Out on the 14th Street Pier. Fishing lines ranged off the pier's far rail, twenty feet above the ocean. A group of young guys in puffy ski jackets, two Koreans and two eastern Europeans, stand in a semicircle. One of the Europeans half-kneels, jerking hard with his arm.

"Look, shark," says one of the Koreans to me as I approach.

A big grey dogfish, as long as my arm, lies gasping on the pier's wet boards. The other Korean has his foot on its spine, holding it motionless. The kneeling European has a pair of pliers in his hand and is viciously trying to extract a hook from the side of the shark's jaw. "Fuck," he says, working the pliers back and forth. "Fuck."

"...leave it in," says his friend.

"I'm not leaving a $2 hook," he says, and jerks back the pliers. Blood flows from the shark's mouth. It convulses, thrashing from side to side, unbalancing the Korean whose foot holds it in place. He swears and stamps down hard, once again pinning the animal. The European yanks once, twice, and extracts his hook, along with a long strip of fish-flesh.

The Korean with his foot on the dogfish grabs it by the tail and lifts it up. Its grey face and white belly are smeared with dark blood. It thrashes from side to side as the other Korean takes its picture with a digital camera. Pop of the flash in the failing light.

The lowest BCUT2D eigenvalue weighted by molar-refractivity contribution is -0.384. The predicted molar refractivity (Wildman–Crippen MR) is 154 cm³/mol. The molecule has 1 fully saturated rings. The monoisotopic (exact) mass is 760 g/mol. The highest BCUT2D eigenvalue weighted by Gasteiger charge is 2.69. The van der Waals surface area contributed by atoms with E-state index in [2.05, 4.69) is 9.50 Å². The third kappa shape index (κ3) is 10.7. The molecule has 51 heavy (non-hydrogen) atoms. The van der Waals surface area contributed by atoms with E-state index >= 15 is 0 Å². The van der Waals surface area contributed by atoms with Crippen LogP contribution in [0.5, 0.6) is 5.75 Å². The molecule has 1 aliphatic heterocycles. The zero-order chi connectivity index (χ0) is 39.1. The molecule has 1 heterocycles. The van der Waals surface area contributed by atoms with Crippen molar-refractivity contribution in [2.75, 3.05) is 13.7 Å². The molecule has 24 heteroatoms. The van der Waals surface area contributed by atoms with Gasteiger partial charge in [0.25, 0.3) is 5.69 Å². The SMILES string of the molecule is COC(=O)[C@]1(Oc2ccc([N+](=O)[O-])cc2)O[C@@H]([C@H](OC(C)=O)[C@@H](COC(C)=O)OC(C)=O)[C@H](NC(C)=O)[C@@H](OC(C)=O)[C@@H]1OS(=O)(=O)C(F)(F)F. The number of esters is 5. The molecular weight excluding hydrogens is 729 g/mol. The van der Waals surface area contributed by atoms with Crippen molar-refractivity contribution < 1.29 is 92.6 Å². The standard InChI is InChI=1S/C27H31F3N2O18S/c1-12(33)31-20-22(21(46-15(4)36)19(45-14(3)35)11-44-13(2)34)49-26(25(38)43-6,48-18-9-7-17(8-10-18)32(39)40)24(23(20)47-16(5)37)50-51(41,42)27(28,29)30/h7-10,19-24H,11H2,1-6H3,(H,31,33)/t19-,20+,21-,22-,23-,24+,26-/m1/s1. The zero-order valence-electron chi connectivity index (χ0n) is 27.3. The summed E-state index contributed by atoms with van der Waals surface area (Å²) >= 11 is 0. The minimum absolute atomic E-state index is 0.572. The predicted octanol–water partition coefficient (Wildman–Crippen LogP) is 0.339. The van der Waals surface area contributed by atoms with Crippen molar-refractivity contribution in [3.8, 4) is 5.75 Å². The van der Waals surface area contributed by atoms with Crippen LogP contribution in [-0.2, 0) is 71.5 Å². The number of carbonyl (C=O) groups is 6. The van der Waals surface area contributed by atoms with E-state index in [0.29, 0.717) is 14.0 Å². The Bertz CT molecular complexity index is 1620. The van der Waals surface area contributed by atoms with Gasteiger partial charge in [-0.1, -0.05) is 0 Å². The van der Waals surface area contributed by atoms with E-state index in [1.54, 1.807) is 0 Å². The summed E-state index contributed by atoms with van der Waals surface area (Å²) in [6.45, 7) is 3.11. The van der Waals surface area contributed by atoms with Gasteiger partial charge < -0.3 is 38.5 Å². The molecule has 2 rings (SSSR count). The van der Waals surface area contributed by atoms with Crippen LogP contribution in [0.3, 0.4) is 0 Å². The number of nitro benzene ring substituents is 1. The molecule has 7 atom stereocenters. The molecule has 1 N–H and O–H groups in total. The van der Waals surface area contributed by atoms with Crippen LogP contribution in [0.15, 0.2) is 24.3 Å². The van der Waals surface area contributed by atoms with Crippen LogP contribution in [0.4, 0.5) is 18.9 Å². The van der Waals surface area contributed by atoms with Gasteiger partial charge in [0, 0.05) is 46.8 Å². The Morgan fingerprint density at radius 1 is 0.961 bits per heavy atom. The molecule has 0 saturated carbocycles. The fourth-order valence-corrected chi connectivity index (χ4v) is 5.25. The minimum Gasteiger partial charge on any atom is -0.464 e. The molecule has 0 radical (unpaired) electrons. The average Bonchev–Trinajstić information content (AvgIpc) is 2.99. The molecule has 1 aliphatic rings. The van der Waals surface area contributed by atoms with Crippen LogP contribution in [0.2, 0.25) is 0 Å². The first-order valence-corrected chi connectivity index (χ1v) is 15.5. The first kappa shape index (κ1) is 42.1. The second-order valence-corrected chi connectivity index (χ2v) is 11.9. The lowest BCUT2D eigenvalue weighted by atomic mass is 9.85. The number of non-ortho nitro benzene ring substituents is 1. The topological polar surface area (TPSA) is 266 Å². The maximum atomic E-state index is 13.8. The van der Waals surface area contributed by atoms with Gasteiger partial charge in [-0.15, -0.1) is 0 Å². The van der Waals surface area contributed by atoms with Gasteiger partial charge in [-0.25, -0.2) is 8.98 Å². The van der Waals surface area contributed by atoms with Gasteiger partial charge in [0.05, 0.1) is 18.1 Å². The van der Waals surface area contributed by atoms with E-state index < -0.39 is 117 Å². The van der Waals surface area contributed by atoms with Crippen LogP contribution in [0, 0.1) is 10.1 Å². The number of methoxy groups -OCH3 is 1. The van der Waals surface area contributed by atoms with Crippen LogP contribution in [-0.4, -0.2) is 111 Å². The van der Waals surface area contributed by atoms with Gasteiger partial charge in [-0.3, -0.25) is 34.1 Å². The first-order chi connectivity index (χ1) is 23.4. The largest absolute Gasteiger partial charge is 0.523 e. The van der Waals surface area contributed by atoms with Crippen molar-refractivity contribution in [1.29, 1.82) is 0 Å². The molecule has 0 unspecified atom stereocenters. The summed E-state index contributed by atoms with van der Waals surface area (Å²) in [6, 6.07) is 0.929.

"Big fucker," says the European with the pliers to his friend. "Fucker tried to bite me."

The Korean with the camera retrieves a black plastic garbage bag from a bench and holds it open. The other Korean guides the thrashing, bloody dogfish inside, ties the top of the bag with a clumsy bow, and sets it down beside his bait-box.

The Europeans drift back to their own lines. The Koreans lean beside one another on the pier railing. The one with the camera shows his friend the picture he took on the camera's display screen.

The garbage bag still twitches from side to side. No one acknowledges it.
Tuesday, December 06, 2005

Untitled (Pudding Cup), 2005
Monday, December 05, 2005
[Out-of-focus picture temporarily off-line; remake in the works]

Fraser Street, en route to a mystery collection in Steveston. Blue Rodeo's sprawling (7 minute!) Five Days in May (1993) on the radio at the stoplight, a song I haven't heard in years:

"Sometimes the world begins
To set you up on your feet again
and oh, it wipes the tears from your eyes.
How will you ever know
The way that circumstances go
Is gonna to hit you by surprise
Oh I know my past
You were there
In everything I've done:
You are the one."

Organ and piano gliding together, traffic moving again, red taillights in the rain, the new wiper blades clicking over.
Not Elliot Ness